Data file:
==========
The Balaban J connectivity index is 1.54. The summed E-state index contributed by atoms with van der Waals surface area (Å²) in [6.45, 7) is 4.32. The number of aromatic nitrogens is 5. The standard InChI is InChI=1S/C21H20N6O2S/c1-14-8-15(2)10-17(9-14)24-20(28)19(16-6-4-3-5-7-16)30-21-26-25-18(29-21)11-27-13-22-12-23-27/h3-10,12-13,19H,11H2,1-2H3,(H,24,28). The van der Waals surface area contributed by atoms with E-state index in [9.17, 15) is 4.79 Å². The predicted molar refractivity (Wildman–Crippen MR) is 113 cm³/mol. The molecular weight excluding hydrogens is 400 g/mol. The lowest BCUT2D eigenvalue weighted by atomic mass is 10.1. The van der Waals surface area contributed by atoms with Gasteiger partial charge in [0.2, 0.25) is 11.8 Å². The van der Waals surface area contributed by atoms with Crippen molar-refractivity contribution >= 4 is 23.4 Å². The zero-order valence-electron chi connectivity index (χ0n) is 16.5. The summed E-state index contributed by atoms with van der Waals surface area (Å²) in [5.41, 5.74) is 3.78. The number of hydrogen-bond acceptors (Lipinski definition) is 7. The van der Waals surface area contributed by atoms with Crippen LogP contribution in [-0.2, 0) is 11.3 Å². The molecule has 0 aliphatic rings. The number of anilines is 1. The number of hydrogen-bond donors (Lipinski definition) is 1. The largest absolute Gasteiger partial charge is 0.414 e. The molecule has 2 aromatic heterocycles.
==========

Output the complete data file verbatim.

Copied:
The Balaban J connectivity index is 1.54. The summed E-state index contributed by atoms with van der Waals surface area (Å²) in [6.45, 7) is 4.32. The number of aromatic nitrogens is 5. The standard InChI is InChI=1S/C21H20N6O2S/c1-14-8-15(2)10-17(9-14)24-20(28)19(16-6-4-3-5-7-16)30-21-26-25-18(29-21)11-27-13-22-12-23-27/h3-10,12-13,19H,11H2,1-2H3,(H,24,28). The van der Waals surface area contributed by atoms with E-state index in [9.17, 15) is 4.79 Å². The predicted molar refractivity (Wildman–Crippen MR) is 113 cm³/mol. The molecular weight excluding hydrogens is 400 g/mol. The lowest BCUT2D eigenvalue weighted by atomic mass is 10.1. The van der Waals surface area contributed by atoms with Gasteiger partial charge in [0.2, 0.25) is 11.8 Å². The van der Waals surface area contributed by atoms with Crippen molar-refractivity contribution >= 4 is 23.4 Å². The zero-order valence-electron chi connectivity index (χ0n) is 16.5. The summed E-state index contributed by atoms with van der Waals surface area (Å²) in [5.41, 5.74) is 3.78. The number of hydrogen-bond acceptors (Lipinski definition) is 7. The van der Waals surface area contributed by atoms with Crippen LogP contribution in [-0.2, 0) is 11.3 Å². The molecule has 0 aliphatic rings. The number of anilines is 1. The number of hydrogen-bond donors (Lipinski definition) is 1. The largest absolute Gasteiger partial charge is 0.414 e. The molecule has 2 aromatic heterocycles.